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A worker whose thumb and finger were crushed in a workplace accident is not entitled to workers compensation because he tested positive for marijuana and opioids.
In Allen v. Employbridge Holdings Co., a three-judge panel of the Arkansas Court of Appeals, Division III in Little Rock on Wednesday unanimously affirmed an Arkansas Workers Compensation Commission decision to deny the worker benefits because he failed to prove by a preponderance of evidence that his accident was unrelated to his drug use.
Corey Allen worked for a temporary staffing agency moving large conveyor-belt parts. On Oct. 24, 2017, Mr. Allen returned to his station after his lunch break when he tried to adjust a lifting strap around a part while lowering it, but his right thumb and index finger were crushed in the process. A co-worker had to use a forklift to remove the conveyer belt part off his hand.
At the hospital, he was given a drug test, which came back positive for marijuana and opioids. He was terminated for violating the company’s drug policy but sought workers compensation benefits. His employer argued that his injury was caused by his use of drugs and not compensable. An administrative law judge held that Mr. Allen’s injury was compensable, but a 2-1 holding by the commission reversed the decision. Mr. Allen appealed, arguing that the commission’s decision was not supported by substantial evidence.
Arkansas law created a rebuttable presumption that a worker who tests positive for illegal drugs is not entitled to workers comp unless he can prove by a preponderance of the evidence that drugs “did not substantially occasion” the injury.
Mr. Allen argued that he did not use marijuana on the day of the accident and his team leader testified that Mr. Allen did not appear “wobbly” or intoxicated on the day of the incident. However, a co-worker testified that Mr. Allen’s eyes appeared bloodshot at the beginning of his shift and that he believed Mr. Allen “wasn’t paying attention to the job he was doing” when the injury occurred. In addition, two employees testified that Mr. Allen stated that he did not want to take the drug test at the hospital.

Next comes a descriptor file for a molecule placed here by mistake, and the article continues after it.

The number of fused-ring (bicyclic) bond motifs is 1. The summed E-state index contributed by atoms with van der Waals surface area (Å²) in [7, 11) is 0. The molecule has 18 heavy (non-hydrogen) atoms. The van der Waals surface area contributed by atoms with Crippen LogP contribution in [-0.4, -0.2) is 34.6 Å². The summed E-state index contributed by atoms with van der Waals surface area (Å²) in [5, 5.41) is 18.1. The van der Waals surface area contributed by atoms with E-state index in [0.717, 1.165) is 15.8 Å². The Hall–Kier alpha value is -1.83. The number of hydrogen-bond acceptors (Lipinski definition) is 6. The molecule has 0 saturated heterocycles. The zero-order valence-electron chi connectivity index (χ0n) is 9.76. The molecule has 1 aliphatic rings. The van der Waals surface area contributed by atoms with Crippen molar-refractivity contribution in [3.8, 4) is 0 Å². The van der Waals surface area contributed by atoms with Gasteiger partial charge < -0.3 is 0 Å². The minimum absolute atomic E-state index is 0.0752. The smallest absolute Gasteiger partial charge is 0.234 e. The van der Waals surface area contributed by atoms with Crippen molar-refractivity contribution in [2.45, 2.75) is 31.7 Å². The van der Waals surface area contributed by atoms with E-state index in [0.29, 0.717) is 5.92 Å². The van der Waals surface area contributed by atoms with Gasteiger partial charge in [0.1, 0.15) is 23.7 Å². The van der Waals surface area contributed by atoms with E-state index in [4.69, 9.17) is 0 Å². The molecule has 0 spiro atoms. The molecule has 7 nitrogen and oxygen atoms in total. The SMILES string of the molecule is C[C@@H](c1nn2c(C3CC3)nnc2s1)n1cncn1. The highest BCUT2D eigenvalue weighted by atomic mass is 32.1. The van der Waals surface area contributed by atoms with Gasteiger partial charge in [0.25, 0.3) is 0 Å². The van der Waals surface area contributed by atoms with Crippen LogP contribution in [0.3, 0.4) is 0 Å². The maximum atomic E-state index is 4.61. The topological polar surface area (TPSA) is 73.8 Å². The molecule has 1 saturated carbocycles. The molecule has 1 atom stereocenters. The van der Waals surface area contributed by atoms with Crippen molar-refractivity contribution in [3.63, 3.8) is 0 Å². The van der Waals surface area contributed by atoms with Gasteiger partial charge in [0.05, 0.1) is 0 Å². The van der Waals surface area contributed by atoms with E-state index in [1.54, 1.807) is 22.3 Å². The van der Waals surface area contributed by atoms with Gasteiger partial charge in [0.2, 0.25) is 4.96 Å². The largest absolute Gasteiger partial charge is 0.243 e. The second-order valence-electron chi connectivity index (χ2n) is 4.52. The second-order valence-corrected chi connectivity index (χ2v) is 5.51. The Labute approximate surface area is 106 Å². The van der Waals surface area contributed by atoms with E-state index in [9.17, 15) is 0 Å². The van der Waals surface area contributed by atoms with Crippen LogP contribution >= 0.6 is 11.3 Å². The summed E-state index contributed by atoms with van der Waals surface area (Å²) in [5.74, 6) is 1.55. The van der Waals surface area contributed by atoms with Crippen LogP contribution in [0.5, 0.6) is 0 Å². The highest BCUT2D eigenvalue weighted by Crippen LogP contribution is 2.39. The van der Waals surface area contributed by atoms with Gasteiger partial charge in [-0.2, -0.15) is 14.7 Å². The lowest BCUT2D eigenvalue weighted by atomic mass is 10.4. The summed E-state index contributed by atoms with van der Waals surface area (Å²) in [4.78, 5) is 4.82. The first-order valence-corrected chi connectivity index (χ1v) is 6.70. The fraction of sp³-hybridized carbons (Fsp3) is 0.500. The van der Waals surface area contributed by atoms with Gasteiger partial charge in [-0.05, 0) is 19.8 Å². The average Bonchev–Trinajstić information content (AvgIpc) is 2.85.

Although Mr. Allen established that he sustained a work-related injury to his right thumb and index finger, the appellate court found that on the basis of his testimony that he failed to show by a preponderance of evidence that the drugs in his system did not contribute to his injury. The court held that the commission did not err in finding that Mr. Allen was “not a credible witness” and that the evidence demonstrates that his accident was caused by carelessness and flawed judgment as a result of his use of marijuana.
New drug tests set to hit the market in 2020 are aiming to zero in on marijuana impairment similar to that of an alcohol breathalyzer and could offer employers solutions in the ambiguous landscape of both safety and compliance with federal drug and disability laws, experts say.